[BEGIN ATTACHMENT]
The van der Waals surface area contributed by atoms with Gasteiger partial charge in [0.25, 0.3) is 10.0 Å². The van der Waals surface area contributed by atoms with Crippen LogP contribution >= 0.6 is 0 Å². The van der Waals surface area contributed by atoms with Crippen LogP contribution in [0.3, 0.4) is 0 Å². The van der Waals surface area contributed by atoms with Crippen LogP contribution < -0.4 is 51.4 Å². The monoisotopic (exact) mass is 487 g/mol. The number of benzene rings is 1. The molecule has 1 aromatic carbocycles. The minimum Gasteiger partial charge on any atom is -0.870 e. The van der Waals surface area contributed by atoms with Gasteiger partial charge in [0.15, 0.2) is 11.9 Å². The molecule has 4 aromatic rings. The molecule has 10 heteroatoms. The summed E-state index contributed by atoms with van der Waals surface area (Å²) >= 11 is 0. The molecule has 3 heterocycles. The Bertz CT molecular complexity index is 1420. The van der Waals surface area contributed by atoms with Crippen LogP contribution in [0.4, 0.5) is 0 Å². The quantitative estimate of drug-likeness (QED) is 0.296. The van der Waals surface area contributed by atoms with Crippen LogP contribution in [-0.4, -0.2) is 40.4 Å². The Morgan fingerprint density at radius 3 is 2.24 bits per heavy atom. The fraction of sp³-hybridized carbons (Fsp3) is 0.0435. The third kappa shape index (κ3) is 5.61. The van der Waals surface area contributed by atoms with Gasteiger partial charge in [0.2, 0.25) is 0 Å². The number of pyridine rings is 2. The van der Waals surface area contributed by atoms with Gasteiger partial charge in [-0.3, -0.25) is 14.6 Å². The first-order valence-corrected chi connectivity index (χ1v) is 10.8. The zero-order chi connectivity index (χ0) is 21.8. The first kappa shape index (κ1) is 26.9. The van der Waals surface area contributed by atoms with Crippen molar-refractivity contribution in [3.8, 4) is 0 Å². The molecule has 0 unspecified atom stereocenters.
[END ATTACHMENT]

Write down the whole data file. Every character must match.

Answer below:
The van der Waals surface area contributed by atoms with Gasteiger partial charge in [0.25, 0.3) is 10.0 Å². The van der Waals surface area contributed by atoms with Crippen LogP contribution >= 0.6 is 0 Å². The van der Waals surface area contributed by atoms with Crippen LogP contribution in [0.3, 0.4) is 0 Å². The van der Waals surface area contributed by atoms with Crippen LogP contribution < -0.4 is 51.4 Å². The monoisotopic (exact) mass is 487 g/mol. The number of benzene rings is 1. The molecule has 1 aromatic carbocycles. The minimum Gasteiger partial charge on any atom is -0.870 e. The van der Waals surface area contributed by atoms with Gasteiger partial charge in [0.15, 0.2) is 11.9 Å². The molecule has 4 aromatic rings. The molecule has 10 heteroatoms. The summed E-state index contributed by atoms with van der Waals surface area (Å²) >= 11 is 0. The molecule has 3 heterocycles. The Bertz CT molecular complexity index is 1420. The van der Waals surface area contributed by atoms with Crippen LogP contribution in [0.4, 0.5) is 0 Å². The quantitative estimate of drug-likeness (QED) is 0.296. The van der Waals surface area contributed by atoms with Crippen LogP contribution in [-0.4, -0.2) is 40.4 Å². The Morgan fingerprint density at radius 3 is 2.24 bits per heavy atom. The fraction of sp³-hybridized carbons (Fsp3) is 0.0435. The third kappa shape index (κ3) is 5.61. The van der Waals surface area contributed by atoms with Gasteiger partial charge in [0.2, 0.25) is 0 Å². The number of pyridine rings is 2. The van der Waals surface area contributed by atoms with Gasteiger partial charge in [-0.3, -0.25) is 14.6 Å². The first-order valence-corrected chi connectivity index (χ1v) is 10.8. The zero-order chi connectivity index (χ0) is 21.8. The first kappa shape index (κ1) is 26.9. The van der Waals surface area contributed by atoms with Crippen molar-refractivity contribution in [3.8, 4) is 0 Å². The molecule has 0 unspecified atom stereocenters.